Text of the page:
3 Things to Do Before Uploading Photos to Your Blog

Today I’ve got the lovely Eve from Beautiful Spit Up here to share killer tips about using pictures on your blog. Eve’s a self-proclaimed Momcomm stalker. The first time she posted a comment to me, her personality just endeared me to her. We’ve been blog buds ever since. Also? She’s one awesome marketing chick. Enjoy!

Photo sharing. It’s like crack to bloggers. Am I right? We all love sharing cute photos of the kids, awesome 4th of July fireworks pics and food porn money shots. With all this sharing going on via sites and apps like Instagram, Flickr and Photobucket, we often fail to remember that not all photos are created equal.

Some photos work for you and some actually work against you. I’m here to help you whip those slacker photos into shape and get them to earn their place on your blog. Here are three things you should know in order to get your photos to work for you.

1. Don’t Bore Your Readers

While uploading photos is a fun way to break up the content in a post, I have a shocker for you. Remember those awesome pics of you and the kids at the beach this summer? They may very well be boring your readers.

Before you freak out, let me explain. Look at these two photos:

Which one is more visually appealing? The one with the drop shadow and rounded edges, right?

The first photo, while nicely taken, is flat. Boring. Meh. The second photo has those little details that help it “pop” within a blog post. It stands out more and therefore the eyes are drawn to it. It’s not boring!

Software like iPhoto, Microsoft Photo Editor and Photoshop are great for making edits, but if you don’t have any type of photo editing software, don’t worry. You can always use Picnik.com for editing those photos you just have to share. It’s free, easy to use and makes editing a breeze. (and no, I don’t work for Picnik.com)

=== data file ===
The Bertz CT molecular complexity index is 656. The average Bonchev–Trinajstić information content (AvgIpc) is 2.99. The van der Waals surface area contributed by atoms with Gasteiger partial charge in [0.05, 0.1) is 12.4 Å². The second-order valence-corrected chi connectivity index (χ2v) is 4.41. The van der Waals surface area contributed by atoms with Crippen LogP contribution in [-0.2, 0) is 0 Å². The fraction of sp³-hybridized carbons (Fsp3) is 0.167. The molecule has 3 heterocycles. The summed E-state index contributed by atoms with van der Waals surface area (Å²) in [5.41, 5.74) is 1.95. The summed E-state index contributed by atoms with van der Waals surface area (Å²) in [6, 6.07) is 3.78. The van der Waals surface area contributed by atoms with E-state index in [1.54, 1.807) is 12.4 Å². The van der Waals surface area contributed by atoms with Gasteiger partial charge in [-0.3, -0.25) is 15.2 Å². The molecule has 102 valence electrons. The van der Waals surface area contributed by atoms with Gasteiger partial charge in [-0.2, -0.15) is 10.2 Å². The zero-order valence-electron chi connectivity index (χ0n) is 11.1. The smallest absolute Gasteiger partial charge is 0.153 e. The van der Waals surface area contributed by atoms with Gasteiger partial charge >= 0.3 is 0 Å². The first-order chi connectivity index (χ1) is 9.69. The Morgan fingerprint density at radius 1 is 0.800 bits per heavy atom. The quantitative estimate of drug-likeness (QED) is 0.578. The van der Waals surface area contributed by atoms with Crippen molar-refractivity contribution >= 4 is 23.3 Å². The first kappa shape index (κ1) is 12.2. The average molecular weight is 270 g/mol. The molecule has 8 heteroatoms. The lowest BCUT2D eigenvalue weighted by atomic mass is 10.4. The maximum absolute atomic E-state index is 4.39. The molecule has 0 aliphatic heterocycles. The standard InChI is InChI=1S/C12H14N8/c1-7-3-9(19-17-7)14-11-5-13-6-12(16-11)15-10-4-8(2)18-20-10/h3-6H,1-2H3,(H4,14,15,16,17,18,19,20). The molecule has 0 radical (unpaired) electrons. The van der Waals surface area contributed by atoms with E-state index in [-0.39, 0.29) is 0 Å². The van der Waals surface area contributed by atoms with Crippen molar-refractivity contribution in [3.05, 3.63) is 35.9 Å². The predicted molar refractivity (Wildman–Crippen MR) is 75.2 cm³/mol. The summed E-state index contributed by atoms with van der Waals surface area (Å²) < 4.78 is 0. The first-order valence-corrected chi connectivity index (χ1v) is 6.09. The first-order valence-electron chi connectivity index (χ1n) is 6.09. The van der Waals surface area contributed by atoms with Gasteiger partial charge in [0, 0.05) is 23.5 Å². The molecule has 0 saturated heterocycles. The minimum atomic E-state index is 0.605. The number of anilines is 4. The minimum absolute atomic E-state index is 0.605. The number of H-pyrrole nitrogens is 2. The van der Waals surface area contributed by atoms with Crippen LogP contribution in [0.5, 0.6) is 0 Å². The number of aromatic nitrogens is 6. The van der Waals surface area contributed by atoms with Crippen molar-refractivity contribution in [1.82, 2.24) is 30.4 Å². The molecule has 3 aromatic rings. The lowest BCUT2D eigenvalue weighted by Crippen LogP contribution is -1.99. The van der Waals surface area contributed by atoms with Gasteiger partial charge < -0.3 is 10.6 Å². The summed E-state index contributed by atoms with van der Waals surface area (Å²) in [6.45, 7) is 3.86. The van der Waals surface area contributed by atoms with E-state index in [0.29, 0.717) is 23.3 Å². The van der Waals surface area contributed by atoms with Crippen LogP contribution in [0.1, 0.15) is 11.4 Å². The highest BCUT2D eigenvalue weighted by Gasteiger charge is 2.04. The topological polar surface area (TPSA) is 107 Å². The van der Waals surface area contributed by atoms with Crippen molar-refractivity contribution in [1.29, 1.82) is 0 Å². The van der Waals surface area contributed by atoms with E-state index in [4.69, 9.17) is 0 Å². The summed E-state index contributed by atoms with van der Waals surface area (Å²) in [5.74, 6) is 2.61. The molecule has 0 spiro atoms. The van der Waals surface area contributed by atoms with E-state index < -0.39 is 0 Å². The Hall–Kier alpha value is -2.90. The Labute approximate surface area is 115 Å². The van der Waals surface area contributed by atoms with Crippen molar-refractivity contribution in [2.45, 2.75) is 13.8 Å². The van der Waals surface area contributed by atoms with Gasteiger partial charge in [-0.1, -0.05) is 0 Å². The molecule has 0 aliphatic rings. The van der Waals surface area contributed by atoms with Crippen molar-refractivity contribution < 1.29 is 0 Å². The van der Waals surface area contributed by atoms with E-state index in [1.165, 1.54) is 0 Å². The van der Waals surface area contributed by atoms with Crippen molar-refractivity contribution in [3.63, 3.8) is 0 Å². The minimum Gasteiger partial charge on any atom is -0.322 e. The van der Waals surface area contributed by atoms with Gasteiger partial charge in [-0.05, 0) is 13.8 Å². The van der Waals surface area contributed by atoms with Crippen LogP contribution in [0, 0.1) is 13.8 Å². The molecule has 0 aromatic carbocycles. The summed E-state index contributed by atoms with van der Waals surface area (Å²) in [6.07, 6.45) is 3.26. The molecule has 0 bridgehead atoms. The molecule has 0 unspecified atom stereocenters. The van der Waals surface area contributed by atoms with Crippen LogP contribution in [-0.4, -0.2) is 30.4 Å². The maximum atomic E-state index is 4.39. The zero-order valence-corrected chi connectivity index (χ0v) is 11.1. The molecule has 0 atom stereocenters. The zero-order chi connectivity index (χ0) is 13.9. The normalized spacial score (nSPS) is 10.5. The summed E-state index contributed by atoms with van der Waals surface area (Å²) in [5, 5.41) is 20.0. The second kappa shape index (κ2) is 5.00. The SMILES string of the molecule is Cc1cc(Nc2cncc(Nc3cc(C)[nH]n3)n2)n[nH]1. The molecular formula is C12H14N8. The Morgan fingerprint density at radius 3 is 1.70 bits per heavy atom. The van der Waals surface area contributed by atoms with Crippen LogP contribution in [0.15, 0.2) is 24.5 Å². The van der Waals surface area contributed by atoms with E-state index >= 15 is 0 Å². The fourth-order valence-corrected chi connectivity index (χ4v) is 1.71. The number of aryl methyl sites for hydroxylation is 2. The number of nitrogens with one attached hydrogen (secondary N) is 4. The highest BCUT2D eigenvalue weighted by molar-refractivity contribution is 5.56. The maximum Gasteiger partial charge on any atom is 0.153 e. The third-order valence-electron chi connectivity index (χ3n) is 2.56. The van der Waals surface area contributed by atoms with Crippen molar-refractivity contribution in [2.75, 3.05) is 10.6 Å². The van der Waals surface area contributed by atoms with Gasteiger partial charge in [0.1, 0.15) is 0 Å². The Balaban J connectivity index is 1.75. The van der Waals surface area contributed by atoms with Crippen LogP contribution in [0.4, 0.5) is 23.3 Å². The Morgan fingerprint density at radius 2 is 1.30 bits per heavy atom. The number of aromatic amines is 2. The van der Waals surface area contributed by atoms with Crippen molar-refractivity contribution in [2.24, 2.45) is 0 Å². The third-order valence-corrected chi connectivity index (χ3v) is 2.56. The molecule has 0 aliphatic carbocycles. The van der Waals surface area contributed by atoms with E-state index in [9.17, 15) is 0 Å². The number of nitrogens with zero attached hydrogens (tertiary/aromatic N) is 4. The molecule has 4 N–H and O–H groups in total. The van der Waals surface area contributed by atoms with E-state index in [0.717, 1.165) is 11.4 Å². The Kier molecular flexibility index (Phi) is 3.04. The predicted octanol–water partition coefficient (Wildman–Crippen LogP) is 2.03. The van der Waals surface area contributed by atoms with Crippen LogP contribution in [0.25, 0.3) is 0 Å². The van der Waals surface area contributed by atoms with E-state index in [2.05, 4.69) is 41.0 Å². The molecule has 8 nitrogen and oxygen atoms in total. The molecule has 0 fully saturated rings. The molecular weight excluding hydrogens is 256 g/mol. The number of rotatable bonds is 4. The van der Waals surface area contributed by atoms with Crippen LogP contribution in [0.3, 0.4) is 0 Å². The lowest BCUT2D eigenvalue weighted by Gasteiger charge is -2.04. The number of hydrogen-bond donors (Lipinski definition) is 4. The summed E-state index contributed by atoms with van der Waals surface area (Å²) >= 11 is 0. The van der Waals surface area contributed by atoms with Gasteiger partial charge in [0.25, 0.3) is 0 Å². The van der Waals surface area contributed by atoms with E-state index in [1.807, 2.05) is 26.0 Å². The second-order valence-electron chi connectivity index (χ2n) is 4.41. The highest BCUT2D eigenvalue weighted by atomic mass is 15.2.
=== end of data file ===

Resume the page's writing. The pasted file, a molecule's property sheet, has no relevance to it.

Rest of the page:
Making a few minor enhancements to your photos will go a long way in engaging your readers. And since we all want more engaged readers, it’s a good idea to devote some time to photo editing. (For a quick tutorial on how to use Picnik.com, see the video below.)

2. Google is Dumb

Do you want to know a secret?

Go buy Melissa’s eBook and then I’ll tell you.

OK, OK, I’ll tell you now…

Google can’t see photos. (Gasp!) What? Yep, that’s right. Google’s bot (the one that scans your site for keywords and whatnot) can’t see photos. Watch out Sir Mix-a-Lot, there’s a big but.

BUT… Google CAN read file names!

What does that mean? It means that although Google can’t see the photo, it can get information about what it depicts from the file name.

Again, what does this mean? It means if you give a photo a name using keywords from your post, you’ll be able to bypass Google’s dumbness (yes, that’s totally a word) and describe the photo via the file name.




Looking at the above photos, you’ll see the file name in the caption and when you mouse over each image.

The first image is named “IMG3112.jpg.” What does that tell Google about the image? Nothing. Zip. Zero. Nada. It may as well not even be there. From an SEO standpoint, it adds no value. (Although it’s jam-packed with deliciousness!)

The second image is named “chicken-risotto-vegetables.jpg.” What does that tell Google about the image? It tells Google the image is of chicken, risotto and vegetables. Score!

Assuming you’ve optimized the rest of your post, if someone googles good recipes for say, chicken and risotto, they might just land on your blog post. That’s Search Engine Optimization (SEO) at its finest, kids!

If you’re like me and use tons of photos on your blog, you can easily add oodles of SEO value to your posts by simply taking a few minutes to edit the file names.

3. Size Really Does Matter

When it comes to uploading photos to your blog, size really does matter.

Photos shouldn’t be too large, and shouldn’t be high resolution. How do you know if a photo is too large for web use? If you can print it and it looks just as crisp printed as it does on the screen, then you have a problem.

Online photos shouldn’t look crisp when you print them. They should look slightly fuzzy. I suggest using the following attributes: 72 dpi resolution and less than 50 kb in “file size” (number of megabytes/kilobytes required to save the image).

The reason we want a smaller file size and lower resolution is so the images load quickly on the page and the don’t take up a ton of space on your site’s server.

If you have an image that’s already set at 72 dpi, but is much larger than 50 kb in file size, it’s probably a really large image. Shrink the size and see if the file size is lessened.